Taliban say at least 13 killed in Kabul airport blast

Eyewitness says the explosion went off in a crowd of people waiting to enter the airport

An explosion outside Kabul airport on Thursday killed at least 13 people, including children, a Taliban official told Reuters.

He also said the blast wounded many Taliban guards.

A US official said US service members were among the wounded, adding he was citing an initial report and cautioning that it could change. He said there were casualties but did not know how many or of what nationality.

Pentagon press secretary John Kirby said there had been an explosion and it was unclear if there were any casualties. A Western diplomat in Kabul earlier said areas outside the airport gates were “incredibly crowded” again despite the warnings of a potential attack. A witness said several people appeared to have been killed or wounded.

“We can confirm an explosion outside Kabul airport. Casualties are unclear at this time. We will provide additional details when we can,” said Pentagon Spokesman John Kirby.

Western nations had warned earlier in the day of a possible attack at the airport in the waning days of a massive airlift. Suspicion for any attack targeting the crowds would likely fall on the Daesh group and not the Taliban, who have been deployed at the airport’s gates trying to control the mass of people.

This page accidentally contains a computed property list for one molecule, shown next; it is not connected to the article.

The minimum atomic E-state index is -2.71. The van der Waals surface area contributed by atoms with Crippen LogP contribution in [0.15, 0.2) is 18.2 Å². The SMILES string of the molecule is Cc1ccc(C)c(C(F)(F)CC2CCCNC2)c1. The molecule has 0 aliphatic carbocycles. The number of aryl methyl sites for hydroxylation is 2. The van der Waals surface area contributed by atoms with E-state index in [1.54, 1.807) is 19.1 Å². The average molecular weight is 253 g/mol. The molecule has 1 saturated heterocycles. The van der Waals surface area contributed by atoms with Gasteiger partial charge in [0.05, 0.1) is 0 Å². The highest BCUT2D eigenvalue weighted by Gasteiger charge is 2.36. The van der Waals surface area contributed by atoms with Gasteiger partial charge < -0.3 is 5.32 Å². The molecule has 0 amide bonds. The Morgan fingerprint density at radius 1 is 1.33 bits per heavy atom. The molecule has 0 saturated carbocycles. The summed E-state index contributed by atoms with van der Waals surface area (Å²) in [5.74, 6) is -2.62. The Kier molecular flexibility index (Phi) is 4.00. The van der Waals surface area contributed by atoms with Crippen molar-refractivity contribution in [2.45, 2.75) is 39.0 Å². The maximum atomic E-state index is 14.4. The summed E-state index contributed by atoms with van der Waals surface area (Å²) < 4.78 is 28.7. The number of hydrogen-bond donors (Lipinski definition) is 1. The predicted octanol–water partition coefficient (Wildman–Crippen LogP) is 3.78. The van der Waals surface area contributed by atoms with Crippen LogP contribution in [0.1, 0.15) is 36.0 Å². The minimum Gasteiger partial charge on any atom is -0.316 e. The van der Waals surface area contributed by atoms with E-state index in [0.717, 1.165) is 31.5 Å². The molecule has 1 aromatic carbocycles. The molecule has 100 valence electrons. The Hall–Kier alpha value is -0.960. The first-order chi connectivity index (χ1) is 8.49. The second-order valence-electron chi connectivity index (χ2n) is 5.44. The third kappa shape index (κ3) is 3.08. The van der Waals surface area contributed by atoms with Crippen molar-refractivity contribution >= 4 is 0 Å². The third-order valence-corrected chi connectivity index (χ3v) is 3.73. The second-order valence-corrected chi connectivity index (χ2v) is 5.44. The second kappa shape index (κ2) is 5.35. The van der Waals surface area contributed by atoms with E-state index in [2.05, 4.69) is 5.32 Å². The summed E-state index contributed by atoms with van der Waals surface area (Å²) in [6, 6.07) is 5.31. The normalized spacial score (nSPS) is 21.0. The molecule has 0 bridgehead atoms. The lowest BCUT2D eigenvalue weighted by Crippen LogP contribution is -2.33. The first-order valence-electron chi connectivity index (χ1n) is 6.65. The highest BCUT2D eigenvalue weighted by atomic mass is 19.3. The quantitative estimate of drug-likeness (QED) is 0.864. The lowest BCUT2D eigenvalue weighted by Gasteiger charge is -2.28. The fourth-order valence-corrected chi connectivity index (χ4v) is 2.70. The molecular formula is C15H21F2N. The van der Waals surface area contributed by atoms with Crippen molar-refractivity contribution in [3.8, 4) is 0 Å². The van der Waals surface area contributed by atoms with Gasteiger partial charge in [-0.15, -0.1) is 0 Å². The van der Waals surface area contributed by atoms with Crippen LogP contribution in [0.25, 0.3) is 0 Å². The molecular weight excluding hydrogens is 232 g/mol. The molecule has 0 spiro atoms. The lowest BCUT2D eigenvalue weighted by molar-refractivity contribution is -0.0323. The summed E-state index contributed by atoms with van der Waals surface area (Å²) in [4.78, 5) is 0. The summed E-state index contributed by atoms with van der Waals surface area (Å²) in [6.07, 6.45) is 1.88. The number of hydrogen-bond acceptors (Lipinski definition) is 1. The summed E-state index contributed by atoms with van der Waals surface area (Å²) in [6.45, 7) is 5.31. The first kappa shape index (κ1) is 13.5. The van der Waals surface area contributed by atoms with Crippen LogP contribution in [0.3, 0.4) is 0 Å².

Adam Khan, an Afghan waiting outside the airport, said the explosion went off in a crowd of people waiting to enter the airport. Khan, who said he was standing about 30 metres away, said several people appeared to have been killed or wounded, including some who lost body parts.

Several countries urged people to avoid the airport earlier in the day, with one saying there was a threat of a suicide bombing. But just days — or even hours for some nations — before the evacuation effort ends, few appeared to heed the call.

Over the last week, the airport has been the scene of some of the most searing images of the chaotic end of America’s longest war and the Taliban’s takeover, as flight after flight took off carrying people.

Overnight, warnings emerged from Western capitals about a threat from Afghanistan’s Daesh group affiliate, which likely has seen its ranks boosted by the Taliban’s freeing of prisoners during their blitz across the country.

British Armed Forces Minister James Heappey told the BBC early on Thursday there was “very, very credible reporting of an imminent attack” at the airport, possibly within “hours.” Belgian Prime Minister Alexander De Croo said his country had received information from the US and other countries about the “threat of suicide attacks on the mass of people”.

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